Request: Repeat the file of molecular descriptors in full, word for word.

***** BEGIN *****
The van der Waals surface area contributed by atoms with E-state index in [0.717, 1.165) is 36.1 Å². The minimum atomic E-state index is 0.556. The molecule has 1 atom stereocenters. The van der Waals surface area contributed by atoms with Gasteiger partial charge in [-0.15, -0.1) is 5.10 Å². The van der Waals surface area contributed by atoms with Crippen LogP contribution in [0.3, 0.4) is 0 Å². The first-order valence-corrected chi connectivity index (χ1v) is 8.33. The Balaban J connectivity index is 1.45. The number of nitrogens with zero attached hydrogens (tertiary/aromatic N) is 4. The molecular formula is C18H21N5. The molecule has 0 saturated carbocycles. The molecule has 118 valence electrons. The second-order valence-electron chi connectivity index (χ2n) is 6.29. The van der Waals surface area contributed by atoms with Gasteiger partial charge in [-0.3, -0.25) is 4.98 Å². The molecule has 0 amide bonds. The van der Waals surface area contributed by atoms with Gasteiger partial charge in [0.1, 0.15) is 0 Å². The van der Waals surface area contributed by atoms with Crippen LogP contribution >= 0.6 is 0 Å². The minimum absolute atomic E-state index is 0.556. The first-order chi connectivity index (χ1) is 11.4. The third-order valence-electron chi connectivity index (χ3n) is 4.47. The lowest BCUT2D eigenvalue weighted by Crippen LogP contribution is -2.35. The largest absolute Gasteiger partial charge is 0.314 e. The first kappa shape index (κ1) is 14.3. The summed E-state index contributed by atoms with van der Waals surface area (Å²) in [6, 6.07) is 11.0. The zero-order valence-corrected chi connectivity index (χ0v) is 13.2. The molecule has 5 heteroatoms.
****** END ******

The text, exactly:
The van der Waals surface area contributed by atoms with E-state index in [0.717, 1.165) is 36.1 Å². The minimum atomic E-state index is 0.556. The molecule has 1 atom stereocenters. The van der Waals surface area contributed by atoms with Gasteiger partial charge in [-0.15, -0.1) is 5.10 Å². The van der Waals surface area contributed by atoms with Crippen LogP contribution in [0.3, 0.4) is 0 Å². The first-order valence-corrected chi connectivity index (χ1v) is 8.33. The Balaban J connectivity index is 1.45. The number of nitrogens with zero attached hydrogens (tertiary/aromatic N) is 4. The molecular formula is C18H21N5. The molecule has 0 saturated carbocycles. The molecule has 118 valence electrons. The second-order valence-electron chi connectivity index (χ2n) is 6.29. The van der Waals surface area contributed by atoms with Gasteiger partial charge in [-0.3, -0.25) is 4.98 Å². The molecule has 0 amide bonds. The van der Waals surface area contributed by atoms with Gasteiger partial charge in [0.1, 0.15) is 0 Å². The van der Waals surface area contributed by atoms with Crippen LogP contribution >= 0.6 is 0 Å². The minimum absolute atomic E-state index is 0.556. The first-order chi connectivity index (χ1) is 11.4. The third-order valence-electron chi connectivity index (χ3n) is 4.47. The lowest BCUT2D eigenvalue weighted by Crippen LogP contribution is -2.35. The largest absolute Gasteiger partial charge is 0.314 e. The first kappa shape index (κ1) is 14.3. The summed E-state index contributed by atoms with van der Waals surface area (Å²) in [6, 6.07) is 11.0. The zero-order valence-corrected chi connectivity index (χ0v) is 13.2. The molecule has 5 heteroatoms.